It is somewhat unfortunate that our culture trip to Italy needs to start with an exploration of the various wine areas around Verona, especially Valpolicella and Soave.
We have settled for a couple of nights in Verona, our first stop in North Italy. But the next day is a Monday, the day that most museums are closed, so we decide to first explore the wine region north of town.
In order to also get a glimpse of the Lago di Garda, we drive to Bardolino, name of one of the well-known wines of Veneto, the province that covers Verona and Venice. But the town of that name, at the lake shore, is a disappointment. There may not be many tourists right now, but all those who are here, seem to have congregated in Bardolino. Which has all the hallmarks of a tourist town, the large terraces with menus in four languages, the pedestrian streets full of souvenir shops. Little authenticity. Besides, the weather doesn’t help, it is dry but cloudy, and then is Lago di Garda just like any other lake. After an hour we have seen all there is to see. But we haven’t tried any wine yet, for that you need to be outside town.
We decide to drive on to Valpolicella. Except that our GPS cannot find a town of that name. It transpires that Valpolicella is the name of the region, not a town. But there is San Giorgio di Valpolicella, Sant’ Ambrogio di Valpolicella, Negrar di Valpolicella, Marano di Valpolicella, and lots more. Especially the area in between Negrar and Marano is picturesque, with many vine plots against the lower hills, and invariably a mansion in the middle, or on top of the hill. French chateau, Italian style.
It is end September; harvest has started, but many of the vines are still full of grapes, dark blue. Compared to France, it looks all a bit more messy, less organized. But here, too, many wine shops, many individual growers that let you taste their products – and hope you will buy their bottles. Most of the day is overcast, no good for pictures, so we do visit a few of these shops. They all make Valpolicella Classico, Superiore, and Ripasso. And they produce Amarone, a wine in a whole different category, not only in taste, but also in price. Unlike France, of each different variety they have only one vintage on offer – and the better the wine, the older the vintage. The Amarones we try are all almost 10 years old. Unusually, for us, we don’t buy a lot, except for the occasional bottle. Four weeks to go….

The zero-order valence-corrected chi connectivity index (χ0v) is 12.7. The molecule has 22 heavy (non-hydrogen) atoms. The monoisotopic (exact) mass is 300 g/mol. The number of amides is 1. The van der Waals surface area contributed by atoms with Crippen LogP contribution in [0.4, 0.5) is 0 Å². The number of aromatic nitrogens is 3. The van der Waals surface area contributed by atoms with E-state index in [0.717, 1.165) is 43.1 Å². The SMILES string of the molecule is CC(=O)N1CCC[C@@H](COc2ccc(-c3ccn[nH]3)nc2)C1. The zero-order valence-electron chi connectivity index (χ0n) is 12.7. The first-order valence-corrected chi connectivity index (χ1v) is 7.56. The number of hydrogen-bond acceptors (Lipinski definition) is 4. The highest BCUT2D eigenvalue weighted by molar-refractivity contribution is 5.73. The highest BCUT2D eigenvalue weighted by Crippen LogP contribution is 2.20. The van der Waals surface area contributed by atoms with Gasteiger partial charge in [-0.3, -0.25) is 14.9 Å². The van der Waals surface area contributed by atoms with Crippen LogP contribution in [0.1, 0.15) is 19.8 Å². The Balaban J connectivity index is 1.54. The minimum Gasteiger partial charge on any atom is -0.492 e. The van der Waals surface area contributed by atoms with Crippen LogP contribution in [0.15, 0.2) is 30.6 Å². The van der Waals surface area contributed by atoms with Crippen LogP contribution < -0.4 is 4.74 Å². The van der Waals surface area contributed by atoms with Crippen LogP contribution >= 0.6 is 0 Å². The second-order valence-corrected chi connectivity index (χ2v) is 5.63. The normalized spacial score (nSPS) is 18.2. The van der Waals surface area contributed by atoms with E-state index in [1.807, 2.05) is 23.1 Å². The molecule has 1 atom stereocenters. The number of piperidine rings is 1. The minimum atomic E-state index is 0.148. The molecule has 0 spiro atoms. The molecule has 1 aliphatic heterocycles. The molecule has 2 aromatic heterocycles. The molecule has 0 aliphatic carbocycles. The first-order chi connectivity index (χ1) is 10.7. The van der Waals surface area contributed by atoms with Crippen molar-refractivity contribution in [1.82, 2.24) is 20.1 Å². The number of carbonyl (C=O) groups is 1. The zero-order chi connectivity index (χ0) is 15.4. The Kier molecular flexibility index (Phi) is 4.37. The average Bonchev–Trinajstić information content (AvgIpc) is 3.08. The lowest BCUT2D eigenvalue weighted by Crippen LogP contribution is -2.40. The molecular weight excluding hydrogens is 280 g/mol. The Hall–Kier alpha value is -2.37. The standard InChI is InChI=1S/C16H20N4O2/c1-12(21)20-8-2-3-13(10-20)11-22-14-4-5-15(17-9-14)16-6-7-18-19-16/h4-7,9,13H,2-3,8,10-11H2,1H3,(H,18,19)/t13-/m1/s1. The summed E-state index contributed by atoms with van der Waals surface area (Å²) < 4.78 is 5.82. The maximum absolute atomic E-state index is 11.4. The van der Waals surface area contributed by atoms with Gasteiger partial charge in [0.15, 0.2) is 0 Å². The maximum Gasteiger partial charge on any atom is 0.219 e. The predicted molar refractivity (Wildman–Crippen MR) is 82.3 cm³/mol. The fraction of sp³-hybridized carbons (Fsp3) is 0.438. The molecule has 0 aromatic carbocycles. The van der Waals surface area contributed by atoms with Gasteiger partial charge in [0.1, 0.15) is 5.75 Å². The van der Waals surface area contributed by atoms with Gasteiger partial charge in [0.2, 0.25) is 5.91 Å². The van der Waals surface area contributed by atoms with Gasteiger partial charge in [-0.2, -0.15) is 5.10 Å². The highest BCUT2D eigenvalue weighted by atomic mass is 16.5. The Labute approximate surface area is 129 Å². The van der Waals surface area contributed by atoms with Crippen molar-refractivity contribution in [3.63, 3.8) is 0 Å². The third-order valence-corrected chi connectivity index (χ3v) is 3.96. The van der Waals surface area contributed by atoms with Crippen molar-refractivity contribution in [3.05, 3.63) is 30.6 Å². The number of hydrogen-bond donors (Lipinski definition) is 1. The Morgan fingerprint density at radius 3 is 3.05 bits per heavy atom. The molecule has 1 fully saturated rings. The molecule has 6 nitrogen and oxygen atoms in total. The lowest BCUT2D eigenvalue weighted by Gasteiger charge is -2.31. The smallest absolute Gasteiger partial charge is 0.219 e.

We drive up the valley, to Sant Anna di Alfaedo. The tourist highlight is the largest natural stone bridge of Europe, the Ponte di Vejo. A five minute drive from the main road, a five minute stroll from the car park. Tick, got the teeshirt. For the rest, it was wine ranks, and more wine ranks. Late afternoon the sun came out, which helped appreciating the landscape a lot more. And helped improving the photos, too.
Later, we do manage a brief visit to Soave, as well. Described as a picturesque village, we are once more disappointed, we have seen much better villages before. Right, the whole village is walled, but the walls have been heavily restored. Inside, there is little atmosphere. But there is a wine house, just outside, where we do try the Soave, a white wine that is underrated because of the many cheap supermarket varieties. Here we learn that there is good quality Soave, too. But we still resist buying in bulk….